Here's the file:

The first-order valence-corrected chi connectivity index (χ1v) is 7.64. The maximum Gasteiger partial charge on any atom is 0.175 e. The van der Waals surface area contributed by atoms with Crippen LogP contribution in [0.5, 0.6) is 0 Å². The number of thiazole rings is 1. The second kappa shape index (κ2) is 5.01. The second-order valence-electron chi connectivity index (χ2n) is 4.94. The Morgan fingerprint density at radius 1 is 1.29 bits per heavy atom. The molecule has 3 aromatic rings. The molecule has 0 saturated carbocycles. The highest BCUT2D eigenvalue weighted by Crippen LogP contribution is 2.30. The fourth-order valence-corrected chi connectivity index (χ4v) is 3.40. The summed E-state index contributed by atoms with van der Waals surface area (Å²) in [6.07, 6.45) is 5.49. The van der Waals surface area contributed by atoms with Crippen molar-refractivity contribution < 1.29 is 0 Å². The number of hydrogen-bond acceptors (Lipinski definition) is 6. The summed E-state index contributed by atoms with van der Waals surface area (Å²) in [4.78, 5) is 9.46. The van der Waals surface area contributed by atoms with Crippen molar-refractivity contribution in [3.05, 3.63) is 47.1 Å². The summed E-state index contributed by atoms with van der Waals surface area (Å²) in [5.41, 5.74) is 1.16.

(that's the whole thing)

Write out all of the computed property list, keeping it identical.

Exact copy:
The first-order valence-corrected chi connectivity index (χ1v) is 7.64. The maximum Gasteiger partial charge on any atom is 0.175 e. The van der Waals surface area contributed by atoms with Crippen LogP contribution in [0.5, 0.6) is 0 Å². The number of thiazole rings is 1. The second kappa shape index (κ2) is 5.01. The second-order valence-electron chi connectivity index (χ2n) is 4.94. The Morgan fingerprint density at radius 1 is 1.29 bits per heavy atom. The molecule has 3 aromatic rings. The molecule has 0 saturated carbocycles. The highest BCUT2D eigenvalue weighted by Crippen LogP contribution is 2.30. The fourth-order valence-corrected chi connectivity index (χ4v) is 3.40. The summed E-state index contributed by atoms with van der Waals surface area (Å²) in [6.07, 6.45) is 5.49. The van der Waals surface area contributed by atoms with Crippen molar-refractivity contribution < 1.29 is 0 Å². The number of hydrogen-bond acceptors (Lipinski definition) is 6. The summed E-state index contributed by atoms with van der Waals surface area (Å²) in [4.78, 5) is 9.46. The van der Waals surface area contributed by atoms with Crippen molar-refractivity contribution in [3.05, 3.63) is 47.1 Å². The summed E-state index contributed by atoms with van der Waals surface area (Å²) in [5.41, 5.74) is 1.16.